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About Morning Oregonian. (Portland, Or.) 1861-1937 | View This Issue
THE MORNING OREflOXIAX. WEDNESDAY, MAY 3. 1911.
. . 1 1
to give all protection possible to for
Announcement made at the War de
partment thta afternoon that orders
had been Issued for additional troops
III ITU n I Til l march to Cuernavaca. which Is the
I nfl nil II M I I V U A I U capital of Uorelo. may he taken as a
M mUll D ft N .".Var'rUoT'the1 " ?H
I u,,,,,wu sujricested In this Instance that
Ohio Prosecutors Refuse to
Take Testimony of Bribe
HARMON GIVES EVIDENCE
Jndce Blair, Who Cleaned Vp
ams County or Bribery, Tells of
Scheme to Remove Hlru Burns
Says Graflinj Is Bold.
mLniBfS. C May I. Ohio Legis
lators who hoped br testifying before
the grand Jury now investigating brib
ery In the Assembly to escape convic
tion by means of an Immunity bath
were disappointed today when Prose
cutlns; Attorney Turner and Attorney f
General Hogan refused to accept their i
Other Immunity baths were headed
off yesterday when an Investigation by
a legislative committee was deferred
until after the grand "jury finishes Its
work. The prosecutors have declined
to accept overtures from Assembly
men. The grand Jury was In session all
day and among Its witnesses, besides
detectives who disclosed the corrup
tion, were Governor Harmon and Judge
Hiair. of Portsmouth, who conducted
the recent campaign which resulted n
the disfranchisement of 100 voters In
Adams County for election frauds.
A Mil Is pending In the Assembly to
legislate Blair out of bis present Ju
dicial distric t and out of a place on
the bench. Rumors have been current
of wrong-doing In connection with tho
Men Jlrtasf to Serve With Ne.
the Interest of the government was al
most Identical with that of the for
eigners: that In doing all it could to
protect Itself It was doing all It could ;
. . . .- Th, Vnriirn '
l iuirti i -,- -
Office has assured tha United States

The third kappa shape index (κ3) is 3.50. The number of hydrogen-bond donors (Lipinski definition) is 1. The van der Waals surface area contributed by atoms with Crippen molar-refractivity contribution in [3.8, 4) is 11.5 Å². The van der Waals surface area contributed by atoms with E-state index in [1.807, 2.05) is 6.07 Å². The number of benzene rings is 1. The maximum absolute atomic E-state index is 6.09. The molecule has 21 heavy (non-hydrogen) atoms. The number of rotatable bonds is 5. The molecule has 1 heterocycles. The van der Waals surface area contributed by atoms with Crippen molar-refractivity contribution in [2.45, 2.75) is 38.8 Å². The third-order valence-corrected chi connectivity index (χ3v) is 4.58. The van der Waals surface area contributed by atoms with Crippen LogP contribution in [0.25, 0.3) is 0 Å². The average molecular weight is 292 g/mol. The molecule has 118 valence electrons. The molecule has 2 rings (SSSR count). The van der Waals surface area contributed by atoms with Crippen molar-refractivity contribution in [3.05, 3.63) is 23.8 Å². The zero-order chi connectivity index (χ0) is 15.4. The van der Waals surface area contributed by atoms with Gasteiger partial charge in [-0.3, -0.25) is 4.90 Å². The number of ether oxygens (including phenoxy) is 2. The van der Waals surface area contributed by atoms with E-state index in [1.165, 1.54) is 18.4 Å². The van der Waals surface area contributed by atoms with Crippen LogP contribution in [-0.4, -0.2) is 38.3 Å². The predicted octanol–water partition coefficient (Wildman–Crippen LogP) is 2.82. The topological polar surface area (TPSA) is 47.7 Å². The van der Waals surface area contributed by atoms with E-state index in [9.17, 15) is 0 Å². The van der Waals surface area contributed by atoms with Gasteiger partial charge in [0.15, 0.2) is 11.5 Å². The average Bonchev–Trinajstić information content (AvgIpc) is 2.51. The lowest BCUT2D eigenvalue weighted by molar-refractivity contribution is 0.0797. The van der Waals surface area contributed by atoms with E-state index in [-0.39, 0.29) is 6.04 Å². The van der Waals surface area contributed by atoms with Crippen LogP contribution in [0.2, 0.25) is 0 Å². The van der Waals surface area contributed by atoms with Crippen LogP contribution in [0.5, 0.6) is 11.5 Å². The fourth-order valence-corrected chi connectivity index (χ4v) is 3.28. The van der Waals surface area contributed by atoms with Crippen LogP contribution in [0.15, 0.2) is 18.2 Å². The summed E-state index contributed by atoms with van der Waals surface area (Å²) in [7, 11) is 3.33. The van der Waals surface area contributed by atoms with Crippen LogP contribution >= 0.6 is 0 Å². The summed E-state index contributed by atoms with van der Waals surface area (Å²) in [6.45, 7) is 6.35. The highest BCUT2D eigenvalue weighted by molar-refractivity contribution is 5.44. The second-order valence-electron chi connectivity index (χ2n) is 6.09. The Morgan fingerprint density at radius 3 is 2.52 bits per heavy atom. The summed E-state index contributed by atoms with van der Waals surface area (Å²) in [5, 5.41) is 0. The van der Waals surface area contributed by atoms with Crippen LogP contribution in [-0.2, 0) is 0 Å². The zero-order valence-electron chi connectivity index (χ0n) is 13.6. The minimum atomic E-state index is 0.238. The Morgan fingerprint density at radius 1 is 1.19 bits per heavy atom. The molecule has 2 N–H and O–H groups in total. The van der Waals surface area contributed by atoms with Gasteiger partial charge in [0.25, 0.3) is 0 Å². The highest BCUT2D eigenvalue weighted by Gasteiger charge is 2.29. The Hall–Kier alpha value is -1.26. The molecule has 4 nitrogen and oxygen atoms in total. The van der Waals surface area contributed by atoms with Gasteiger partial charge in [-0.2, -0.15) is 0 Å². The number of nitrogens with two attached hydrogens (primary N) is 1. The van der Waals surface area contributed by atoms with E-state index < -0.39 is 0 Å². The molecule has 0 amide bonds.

Embassy there Is no cause for alarm.
Since the shooting on the wrecked
train. In which Dr. Teper Olsen-Seffer
was killed. Cuernavaca has been cut
off from communication with the capi
tal both by telegraph and rail.
The force seat to Cuernavaca will
comprise a battalion of Infantry and
a company of artillery bearing machine
guns and rapid-fire pieces. They have
orders to remain in Cuernavaca
The speedy administration of justice
In one case has gone far towards solv
ing a problem which has threatened
tn hocome an embarrassing one tor
i Mexico. This afternoon tthe Spanish
Minister was Informed that the gov
ernment liad'captured two of the rebels
responsible for the assassination o
six Spaniards last week and had given
them a summary trial and execution.
Klghteen prisoners, three soldiers,
two prison officials and on rural
guard are dead at Teplc. the capital
of the territory of that name, as the
result of an attempted Jail delivery,
according to a report to the war de
rartment. The authorities learned
the plot Just In time to send troops
to the Jail.
Detective W. J. Burns was at the
Courthouse, but did not testify. The
grand Jury has made no report.
The House calendar committee, of
which Ir. George B. Nye. one of the
central figures In the bribery dis
closures, was an active member, prac
tically went out of existence tortay.
The Republican and reroocratle floor
leaders. Representatives Langdon and
Russell, respectively, first said they
would resign from the committee unless
Ir. Nye and one other quit at once.
The two threatened members de
clined, but later, all of the seven mem
bers save Dr. Nye turned In their res
ignations to the House. This resulted
In a wrangle as to whether the House
was In any way responsible for the
personnel of the committee, which was
named by tha Speaker. The' House ad
journed without deciding what action
to take on tha resignations.
tirafters Boldest Barns Kver Saw.
Representative Greeves Introduced a
bill to make It manu.itory upon Judges
to give legislators convicted of bribery
a penitentiary sentence, fnder present
statutes they can be let off with fines.
Burns said the Ohio Assemblyman
who, he alleged, bad been caught In
bribery traps, were the "biggest and
boldest grafters he bad ever run
across." Ha would not predict how
many Assemblymen would be Involved.
It waa asserted that the money Dr.
Nye said he had received as bribes and
which he turned ovr to Speaker
Vlnlng was not In the same denomina
tion of marked bills, which the detec
tives asserted they paid to Dr. Nye.
Speaker Vlnlng did not open tha en
velope which Dr. Nye turned over to
ntm. he said, but put the package. In
tact. In the House clerk's safe. It was
opened In the presence of Governor
Many Victims Summoned.
Officials of state organisations Inter
ested In legislation before this Assem
bly have been summoned to tell what
they know of efforts to "hold them up"
by member. They Include officers of
such bodies as the State Board of Com
merce, the Anti-Saloon League. the
Personal Liberty League and heads of
large corporations. Among other con
cerns whose officers will testify Is the
Cleveland Underground Railway Com
pany, of which A. B. Dupont. Thomas
P. Schmidt and W. R. Hopkins are of
ficers. Hopkins has represented the
company here In worktne- the pass
age of the Cleveland Railway bill.